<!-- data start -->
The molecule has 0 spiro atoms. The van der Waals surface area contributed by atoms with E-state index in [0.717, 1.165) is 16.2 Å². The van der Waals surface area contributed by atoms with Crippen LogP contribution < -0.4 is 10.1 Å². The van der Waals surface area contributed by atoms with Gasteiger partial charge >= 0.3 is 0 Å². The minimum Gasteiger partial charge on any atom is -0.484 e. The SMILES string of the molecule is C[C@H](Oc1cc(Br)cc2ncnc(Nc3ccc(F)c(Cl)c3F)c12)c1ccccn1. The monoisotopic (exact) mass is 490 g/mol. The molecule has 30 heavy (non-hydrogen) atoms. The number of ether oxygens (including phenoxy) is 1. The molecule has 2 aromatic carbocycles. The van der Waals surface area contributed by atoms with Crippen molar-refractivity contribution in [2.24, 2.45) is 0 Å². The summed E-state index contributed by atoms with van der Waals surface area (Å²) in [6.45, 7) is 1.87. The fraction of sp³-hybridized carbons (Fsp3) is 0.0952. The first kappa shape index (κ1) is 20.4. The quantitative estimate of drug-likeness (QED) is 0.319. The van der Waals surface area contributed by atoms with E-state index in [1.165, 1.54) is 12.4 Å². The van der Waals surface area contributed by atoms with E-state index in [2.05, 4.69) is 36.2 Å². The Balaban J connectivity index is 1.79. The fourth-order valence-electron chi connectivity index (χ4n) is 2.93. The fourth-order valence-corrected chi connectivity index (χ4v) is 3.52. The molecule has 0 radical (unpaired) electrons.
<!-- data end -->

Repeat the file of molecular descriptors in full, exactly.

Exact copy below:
The molecule has 0 spiro atoms. The van der Waals surface area contributed by atoms with E-state index in [0.717, 1.165) is 16.2 Å². The van der Waals surface area contributed by atoms with Crippen LogP contribution < -0.4 is 10.1 Å². The van der Waals surface area contributed by atoms with Gasteiger partial charge >= 0.3 is 0 Å². The minimum Gasteiger partial charge on any atom is -0.484 e. The SMILES string of the molecule is C[C@H](Oc1cc(Br)cc2ncnc(Nc3ccc(F)c(Cl)c3F)c12)c1ccccn1. The monoisotopic (exact) mass is 490 g/mol. The molecule has 30 heavy (non-hydrogen) atoms. The number of ether oxygens (including phenoxy) is 1. The molecule has 2 aromatic carbocycles. The van der Waals surface area contributed by atoms with Crippen molar-refractivity contribution in [2.24, 2.45) is 0 Å². The summed E-state index contributed by atoms with van der Waals surface area (Å²) in [6.45, 7) is 1.87. The fraction of sp³-hybridized carbons (Fsp3) is 0.0952. The first kappa shape index (κ1) is 20.4. The quantitative estimate of drug-likeness (QED) is 0.319. The van der Waals surface area contributed by atoms with E-state index in [1.165, 1.54) is 12.4 Å². The van der Waals surface area contributed by atoms with E-state index in [2.05, 4.69) is 36.2 Å². The Balaban J connectivity index is 1.79. The fourth-order valence-electron chi connectivity index (χ4n) is 2.93. The fourth-order valence-corrected chi connectivity index (χ4v) is 3.52. The molecule has 0 radical (unpaired) electrons.